Author Topic: ULLadu Narpadu - 74  (Read 806 times)

Subramanian.R

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ULLadu Narpadu - 74
« on: May 04, 2010, 11:46:18 AM »

"I am the body" awareness is the nescience, ajnana, maya.  Only due to this knowledge, that does not know the Self, there can be the
knowledge of the objective world.  Likewise, apart from the objective
knowledge of he world, ajnana or nescience or ignorance,  cannot
remain.  They co-exist.  Inquiring deeply within "To whom is this
knowledge and ignorance?" and finding the source of the ego, where from they rise and disappear, and knowing and remaining as the form of one's own Self, is true knowledge.

It is but a play of ignorance, if the knowing subject knows only
what appears 'outside' of oneself, namely, the world and its objects, relative to his existence, - the Jiva bodha, without inquiring and
knowing his own true form.  Can this be called true knowledge? 
When the ego-self that remains as the base and support of the
knowledge of inquirer within and knows the truth of Reality, the
objective world or the Jiva Bodha, namely knowledge of the
objective world and the ignorance of it, will both disappear forever.

Bhagavan Ramana also says the same idea in Upadesa Undiyar,
Verse 27.

The state of wisdom, or Self Knowledge, is devoid of both knowledge and ignorance, or nescience, of he ego-self.  The objective knowledge of he objects of the world, known as the 'other' than oneself, or as apart from oneself, is not wisdom.  As the Self, or Atman, shines by Itself, without there being anything else other than It either for It to know or to make It known, Atman, or Self, is true Knowledge.  Know that It is not void.               

The ignorance and knowledge spoken of in the Verse 10, refer to
one of the dyads, that the world is filled with.  Both rise, exist and fall together. They cannot be separated.  They are like the two sides
of the same coin.  Yet this is the most important of all the dyads
to be analyzed for its true import to be known.

This knowledge of the worldly phenomena is called here knowledge.
When the worldly knowledge appears, ignorance will not appear.
They are like light and darkness.  What is present in deep sleep
is not present in wakeful state and vice versa.  The misery experienced in wakefulness is not experienced in deep sleep.
The happiness experienced in dream does not continue in wakefulness.  Thus knowledge is a blend of knowledge and ignorance.
Only insentient objects like a chair or a table has neither this knowledge nor this ignorance. 

Knowledge of the world is gained through mind.  But it is knowledge
of appearance and disappearance.  The false notion of "I am the
body", arising out of our inadvertence of alienating ourselves from
our real nature, sustains the ignorance of knowing the world appearance, with all its multiplicity as outside of ourselves.  Thus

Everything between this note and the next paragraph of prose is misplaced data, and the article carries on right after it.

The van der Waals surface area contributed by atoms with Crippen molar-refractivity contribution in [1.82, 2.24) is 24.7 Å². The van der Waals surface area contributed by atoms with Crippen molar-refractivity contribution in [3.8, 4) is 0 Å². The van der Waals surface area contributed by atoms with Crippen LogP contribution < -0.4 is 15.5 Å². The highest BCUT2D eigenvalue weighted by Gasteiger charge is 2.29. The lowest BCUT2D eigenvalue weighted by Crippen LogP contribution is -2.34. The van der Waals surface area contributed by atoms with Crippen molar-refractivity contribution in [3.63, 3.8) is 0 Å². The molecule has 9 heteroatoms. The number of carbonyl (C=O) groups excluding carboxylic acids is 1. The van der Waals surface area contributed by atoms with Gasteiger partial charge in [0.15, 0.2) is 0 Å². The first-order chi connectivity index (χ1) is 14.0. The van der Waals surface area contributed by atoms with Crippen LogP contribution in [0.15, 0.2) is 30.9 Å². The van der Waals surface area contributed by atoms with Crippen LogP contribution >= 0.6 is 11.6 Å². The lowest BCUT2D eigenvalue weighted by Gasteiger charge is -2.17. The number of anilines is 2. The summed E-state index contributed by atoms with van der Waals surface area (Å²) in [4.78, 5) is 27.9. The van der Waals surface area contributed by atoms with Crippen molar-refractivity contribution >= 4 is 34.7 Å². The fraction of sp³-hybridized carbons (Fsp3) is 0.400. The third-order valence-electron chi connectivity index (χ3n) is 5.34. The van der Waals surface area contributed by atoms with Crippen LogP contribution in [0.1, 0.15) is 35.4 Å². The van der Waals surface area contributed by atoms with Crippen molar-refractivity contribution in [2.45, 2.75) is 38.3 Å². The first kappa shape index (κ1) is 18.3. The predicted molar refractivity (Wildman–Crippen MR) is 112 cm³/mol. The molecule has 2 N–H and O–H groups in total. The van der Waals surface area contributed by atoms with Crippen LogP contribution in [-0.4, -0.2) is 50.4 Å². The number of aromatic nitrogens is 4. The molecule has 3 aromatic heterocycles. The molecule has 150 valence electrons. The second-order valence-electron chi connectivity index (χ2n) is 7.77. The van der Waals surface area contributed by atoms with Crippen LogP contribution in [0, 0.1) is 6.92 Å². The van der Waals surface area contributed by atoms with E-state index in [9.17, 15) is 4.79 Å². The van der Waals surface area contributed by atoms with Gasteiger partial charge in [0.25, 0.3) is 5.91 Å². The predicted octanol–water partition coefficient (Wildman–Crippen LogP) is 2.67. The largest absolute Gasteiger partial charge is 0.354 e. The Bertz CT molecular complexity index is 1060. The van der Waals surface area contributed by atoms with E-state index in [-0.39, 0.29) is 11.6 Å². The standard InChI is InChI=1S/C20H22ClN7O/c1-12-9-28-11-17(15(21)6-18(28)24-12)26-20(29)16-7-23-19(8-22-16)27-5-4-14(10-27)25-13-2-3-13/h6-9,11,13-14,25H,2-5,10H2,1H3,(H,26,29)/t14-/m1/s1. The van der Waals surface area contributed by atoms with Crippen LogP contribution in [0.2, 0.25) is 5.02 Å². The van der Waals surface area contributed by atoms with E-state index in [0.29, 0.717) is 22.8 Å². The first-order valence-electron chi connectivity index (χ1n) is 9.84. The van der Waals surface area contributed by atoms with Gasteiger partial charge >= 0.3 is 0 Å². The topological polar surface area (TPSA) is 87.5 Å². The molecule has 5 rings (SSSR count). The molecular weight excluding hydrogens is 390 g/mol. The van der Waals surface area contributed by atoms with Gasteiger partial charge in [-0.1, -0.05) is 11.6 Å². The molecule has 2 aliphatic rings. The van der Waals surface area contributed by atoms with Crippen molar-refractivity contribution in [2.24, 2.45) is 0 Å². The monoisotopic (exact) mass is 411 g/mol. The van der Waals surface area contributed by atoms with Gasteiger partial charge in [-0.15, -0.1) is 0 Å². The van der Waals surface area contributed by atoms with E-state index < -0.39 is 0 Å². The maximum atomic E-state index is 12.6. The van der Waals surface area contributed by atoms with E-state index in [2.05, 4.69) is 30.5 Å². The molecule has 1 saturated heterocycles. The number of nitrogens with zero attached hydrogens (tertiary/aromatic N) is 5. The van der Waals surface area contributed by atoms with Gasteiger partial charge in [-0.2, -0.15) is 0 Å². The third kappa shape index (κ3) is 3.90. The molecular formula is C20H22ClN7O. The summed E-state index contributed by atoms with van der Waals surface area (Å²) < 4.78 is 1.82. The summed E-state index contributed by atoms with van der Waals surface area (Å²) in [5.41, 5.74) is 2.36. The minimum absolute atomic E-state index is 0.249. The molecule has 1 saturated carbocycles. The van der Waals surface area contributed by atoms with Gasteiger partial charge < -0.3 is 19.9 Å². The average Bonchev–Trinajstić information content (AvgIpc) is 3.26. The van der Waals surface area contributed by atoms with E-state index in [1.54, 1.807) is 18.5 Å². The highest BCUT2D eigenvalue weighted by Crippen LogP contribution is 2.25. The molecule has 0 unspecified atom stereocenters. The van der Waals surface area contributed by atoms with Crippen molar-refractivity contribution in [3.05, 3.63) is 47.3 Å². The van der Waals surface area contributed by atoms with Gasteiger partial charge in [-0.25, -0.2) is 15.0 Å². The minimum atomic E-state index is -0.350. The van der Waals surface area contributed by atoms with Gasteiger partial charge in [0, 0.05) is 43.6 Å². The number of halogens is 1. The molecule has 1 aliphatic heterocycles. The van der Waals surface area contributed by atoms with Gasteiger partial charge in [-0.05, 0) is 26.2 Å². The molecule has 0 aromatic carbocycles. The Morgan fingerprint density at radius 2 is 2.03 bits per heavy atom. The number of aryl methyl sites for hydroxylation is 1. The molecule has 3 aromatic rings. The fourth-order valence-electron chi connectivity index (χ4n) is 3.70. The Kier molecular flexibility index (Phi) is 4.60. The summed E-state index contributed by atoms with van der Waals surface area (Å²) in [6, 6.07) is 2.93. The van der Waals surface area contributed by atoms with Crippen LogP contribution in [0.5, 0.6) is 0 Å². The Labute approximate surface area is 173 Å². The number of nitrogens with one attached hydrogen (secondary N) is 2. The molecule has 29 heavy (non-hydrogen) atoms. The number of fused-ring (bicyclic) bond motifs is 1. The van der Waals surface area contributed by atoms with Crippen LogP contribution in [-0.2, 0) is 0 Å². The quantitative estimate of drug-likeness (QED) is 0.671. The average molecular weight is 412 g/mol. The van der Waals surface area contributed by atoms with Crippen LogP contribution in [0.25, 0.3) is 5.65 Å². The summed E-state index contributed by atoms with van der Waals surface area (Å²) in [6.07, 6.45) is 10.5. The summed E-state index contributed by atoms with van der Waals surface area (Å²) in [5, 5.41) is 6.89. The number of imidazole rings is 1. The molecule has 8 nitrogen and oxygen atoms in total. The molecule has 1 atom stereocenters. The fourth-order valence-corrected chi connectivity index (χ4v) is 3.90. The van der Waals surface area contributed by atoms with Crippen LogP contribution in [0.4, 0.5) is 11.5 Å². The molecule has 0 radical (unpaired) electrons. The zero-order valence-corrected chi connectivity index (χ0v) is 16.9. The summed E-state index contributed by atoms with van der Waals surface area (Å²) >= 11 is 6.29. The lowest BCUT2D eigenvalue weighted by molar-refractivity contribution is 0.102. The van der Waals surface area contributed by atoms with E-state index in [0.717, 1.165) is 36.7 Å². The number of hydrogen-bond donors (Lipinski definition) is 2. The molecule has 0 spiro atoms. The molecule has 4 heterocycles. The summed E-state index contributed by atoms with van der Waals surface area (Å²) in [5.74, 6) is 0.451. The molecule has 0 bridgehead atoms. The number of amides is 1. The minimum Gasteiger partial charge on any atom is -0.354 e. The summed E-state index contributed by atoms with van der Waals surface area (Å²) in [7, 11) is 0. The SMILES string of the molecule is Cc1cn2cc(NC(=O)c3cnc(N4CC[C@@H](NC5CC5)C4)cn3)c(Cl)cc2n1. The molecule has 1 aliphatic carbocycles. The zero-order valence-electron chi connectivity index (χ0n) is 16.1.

the awareness of knowledge and awareness of ignorance are both
ignorance only. The worldly knowledge is no knowledge at all.

All worldly knowledge and ignorance are mixed with the primal ignorance - the ego-sense, and they appear as real as the ego lasts.
With the dawn of true Knowledge, the ego along with its roots, is
driven away.

The Jiva knows the world and the objects in it, all of which he thinks
are outside of him.  But never does he know his own Self, the very form of Knowledge.  He never knows who the perceiver and knower
really is.  Can the knowledge of the phenomenal world, along with
ignorance of the Self by the knower be real knowledge? Knowledge
of the world and the objects in it or the ignorance of both, is relative
to the knowing subject - the Jiva.  The Jiva confines his consciousness to his body-mind complex.  Anything other than
the body-mind complex is 'other' of him.  Knowledge acquired about
the world or the objects in the world, can therefore be, real wisdom,
since this knowledge depends on his ego sense.

Therefore, an inquiry into the knowledge of the effect (the wordly
phenomena) but not the cause (the ego - the projector of the worldly
phenomena) cannot endow one with knowledge.

An inquiry into the cause will reveal the knowledge of the effect.
Ajnana, ignoring the substratum Brahman, knows the world of names and forms superimposed by the mind, which are believed to be real,
thus causing the bondage of being caught up in them.

This objective knowledge is not self-luminous and is incapable of
being known by itself.  The Self is self-luminous with the sphurana
(throb) of "I AM'.  Its luminosity is dependent on nothing else but
Itself.  It lights up everything, including the mind and body which
acquires worldly knowledge and ignorance.  But It is not lit up
by anything.  Since there is nothing apart from It and is Itself
everything, there is nothing for It to know.  Bhagavan Ramana uses the words: ARitharku, aRivitharku anniaym inru.... There is nothing
to know, nor there is anything to make known.

It is Being and Awareness.  Hence no other light of awareness is
required to make It aware of Its own existence.  With nothing 'outside of it', That alone shines eternally with the throb "I AM'.

If both knowledge and ignorance are destroyed, some may question, "Is not that remains a mere Void?"  Bhagavan Ramana forestalls them by affirming that "It is not Void.  Know that." - Pazh anru
aRi...  Some religions proclaim that It is Void.  How can That
which illumines the world and the Jiva can be Void? The Self shines by Itself.  It is free from both knowledge and ignorance, in Its own Light of Consciousness as the Sole Reality.  There is no other reality to shed light on It or any other being that could shine by its own light without depending on It.

Arunachala Siva.